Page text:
resistance by watchmakers built up over the last four years to the 500
was hard to overcome.
Despite the fact that Hamilton ran an aggressive program to train
watchmakers in the repair of electrics, they were the bane of many a
repairman, especially those who only worked on them occasionally.
Consequently, many ended up back at the factory for repair. Needless to say, it caused a monumental public relations headache for Hamilton. But part of the blame must rest with the watchmakers. Many just didn't understand electrical circuits and the revolutionary contact system and refused to learn. Centuries-old technology just doesn't give way overnight or even over a few years.
Despite their problems, the electrics were a mainstay in Hamilton's
product lineup for 12 years, until 1969. Though the electrics are
denigrated by many as Hamilton's biggest failure, the fact remains that hundreds of thousands were sold and, arguably, kept the company going during its final 12 years as a manufacturer of watches. (As a footnote, Elgin did, in fact, come up with an electric model in
1962. However, it was only test marketed, and the company pulled it
before it went into general distribution.)
As mentioned earlier, many models are quite easily obtained and can
still be found at very reasonable prices. These include many from the "Nautilus" series, the "Skip Jack," the "Triton." the "Triton," "Aquatel," "Atlantis," "Gemini," and the "RR Specials" (designated for use by railroad personnel).
The next strata includes such models as the "Pacer," "Polaris,"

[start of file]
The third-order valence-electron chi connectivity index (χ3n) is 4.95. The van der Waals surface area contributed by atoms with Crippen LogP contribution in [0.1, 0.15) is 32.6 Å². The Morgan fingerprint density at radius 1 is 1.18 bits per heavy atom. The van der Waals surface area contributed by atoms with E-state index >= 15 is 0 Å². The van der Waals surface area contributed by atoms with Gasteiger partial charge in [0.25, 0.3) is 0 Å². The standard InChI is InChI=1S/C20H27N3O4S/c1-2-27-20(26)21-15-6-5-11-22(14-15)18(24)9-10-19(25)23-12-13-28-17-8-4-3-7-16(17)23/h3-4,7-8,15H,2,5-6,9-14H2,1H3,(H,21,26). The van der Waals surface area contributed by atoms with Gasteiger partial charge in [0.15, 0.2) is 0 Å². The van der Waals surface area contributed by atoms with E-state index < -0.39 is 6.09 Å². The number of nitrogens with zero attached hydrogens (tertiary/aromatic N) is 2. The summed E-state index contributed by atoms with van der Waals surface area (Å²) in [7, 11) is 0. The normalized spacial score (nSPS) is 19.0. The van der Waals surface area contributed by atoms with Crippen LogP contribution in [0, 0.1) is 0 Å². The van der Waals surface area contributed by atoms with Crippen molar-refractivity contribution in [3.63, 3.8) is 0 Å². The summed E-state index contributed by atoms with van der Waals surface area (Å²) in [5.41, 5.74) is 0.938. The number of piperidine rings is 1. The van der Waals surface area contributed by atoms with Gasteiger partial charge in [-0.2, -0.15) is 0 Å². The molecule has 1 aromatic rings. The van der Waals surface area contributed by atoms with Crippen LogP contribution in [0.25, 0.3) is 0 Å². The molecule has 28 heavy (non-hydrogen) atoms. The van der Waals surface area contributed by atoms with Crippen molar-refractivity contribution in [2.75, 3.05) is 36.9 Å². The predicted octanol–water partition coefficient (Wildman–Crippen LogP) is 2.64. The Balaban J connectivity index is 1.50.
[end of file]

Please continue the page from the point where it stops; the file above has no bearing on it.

"Victor," "Vega," "Everest", and "Meteor."
The rarest Hamilton electric model, by far, is the "Altair." The
"Ventura" is also becoming extremely difficult to find, though its
rarity is no where near that of the "Altair." The fact that Hamilton
recently reproduced the "Ventura" with a quartz movement only made the
originals that much harder to find.
Parts for all Hamilton electric movements are becoming harder to find,
and are more and more being cannibalized from other movements. So if
you're getting into Hamilton electrics, it's always wise to pick up
scrap movements where and when you can find them.
Original batteries for Hamilton electrics are no longer produced, but
their is a workable substitution. For the caliber 500 movements, use a
394. For a caliber 505, you can use a 389. Both have the proper
thickness, but are a little short on the width. In each instance, you
can use the plastic "blister" from the battery package. In the case of a 394, you can also use the plastic spacer rings from the Accutron 214 battery (387 or 387S). The extra space from the blister (or the spacer ring) is necessary so the battery doesn't shift and possibly cause a short. You may have to "play" with the battery contacts a bit to ensure good contact with the battery.
If you are going to get into Hamilton electrics in any significant way, you should by a copy of Rene Rondeau's book, The Watch of the Future -- The Story of the Hamilton Electric Watch. Now in its third edition, the hardbound book has 182 pages and more than 170 illustrations. It is recognized as the best source of information on these watches. It is available from most horological booksellers.
We are still working on the individual histories of each manufacturer, as time permits. If you'd like to submit a manufacturer history, let us know and we will credit you as a contributing author.